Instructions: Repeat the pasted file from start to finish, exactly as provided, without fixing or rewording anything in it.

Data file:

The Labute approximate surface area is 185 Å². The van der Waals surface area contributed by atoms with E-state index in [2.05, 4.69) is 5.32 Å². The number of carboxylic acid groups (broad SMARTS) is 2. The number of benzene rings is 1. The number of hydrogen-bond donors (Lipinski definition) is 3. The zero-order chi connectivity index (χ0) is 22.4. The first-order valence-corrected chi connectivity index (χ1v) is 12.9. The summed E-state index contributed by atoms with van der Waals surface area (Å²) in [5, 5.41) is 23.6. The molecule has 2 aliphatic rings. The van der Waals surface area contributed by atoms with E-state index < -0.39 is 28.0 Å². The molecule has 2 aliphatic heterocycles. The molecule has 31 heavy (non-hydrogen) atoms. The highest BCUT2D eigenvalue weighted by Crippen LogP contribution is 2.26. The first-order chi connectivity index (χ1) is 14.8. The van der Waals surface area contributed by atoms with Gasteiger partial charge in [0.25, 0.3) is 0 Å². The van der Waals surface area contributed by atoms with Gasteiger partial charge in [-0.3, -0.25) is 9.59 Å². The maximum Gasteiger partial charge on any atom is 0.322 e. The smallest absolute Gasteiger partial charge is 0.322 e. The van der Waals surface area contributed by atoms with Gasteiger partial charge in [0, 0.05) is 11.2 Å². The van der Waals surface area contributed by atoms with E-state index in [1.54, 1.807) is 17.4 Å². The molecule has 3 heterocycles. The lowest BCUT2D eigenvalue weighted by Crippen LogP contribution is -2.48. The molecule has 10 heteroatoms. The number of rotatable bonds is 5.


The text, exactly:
The Labute approximate surface area is 185 Å². The van der Waals surface area contributed by atoms with E-state index in [2.05, 4.69) is 5.32 Å². The number of carboxylic acid groups (broad SMARTS) is 2. The number of benzene rings is 1. The number of hydrogen-bond donors (Lipinski definition) is 3. The zero-order chi connectivity index (χ0) is 22.4. The first-order valence-corrected chi connectivity index (χ1v) is 12.9. The summed E-state index contributed by atoms with van der Waals surface area (Å²) in [5, 5.41) is 23.6. The molecule has 2 aliphatic rings. The van der Waals surface area contributed by atoms with E-state index < -0.39 is 28.0 Å². The molecule has 2 aliphatic heterocycles. The molecule has 31 heavy (non-hydrogen) atoms. The highest BCUT2D eigenvalue weighted by Crippen LogP contribution is 2.26. The first-order chi connectivity index (χ1) is 14.8. The van der Waals surface area contributed by atoms with Gasteiger partial charge in [0.25, 0.3) is 0 Å². The van der Waals surface area contributed by atoms with Gasteiger partial charge in [-0.3, -0.25) is 9.59 Å². The maximum Gasteiger partial charge on any atom is 0.322 e. The smallest absolute Gasteiger partial charge is 0.322 e. The van der Waals surface area contributed by atoms with Gasteiger partial charge in [0, 0.05) is 11.2 Å². The van der Waals surface area contributed by atoms with E-state index in [1.54, 1.807) is 17.4 Å². The molecule has 3 heterocycles. The lowest BCUT2D eigenvalue weighted by Crippen LogP contribution is -2.48. The molecule has 10 heteroatoms. The number of rotatable bonds is 5.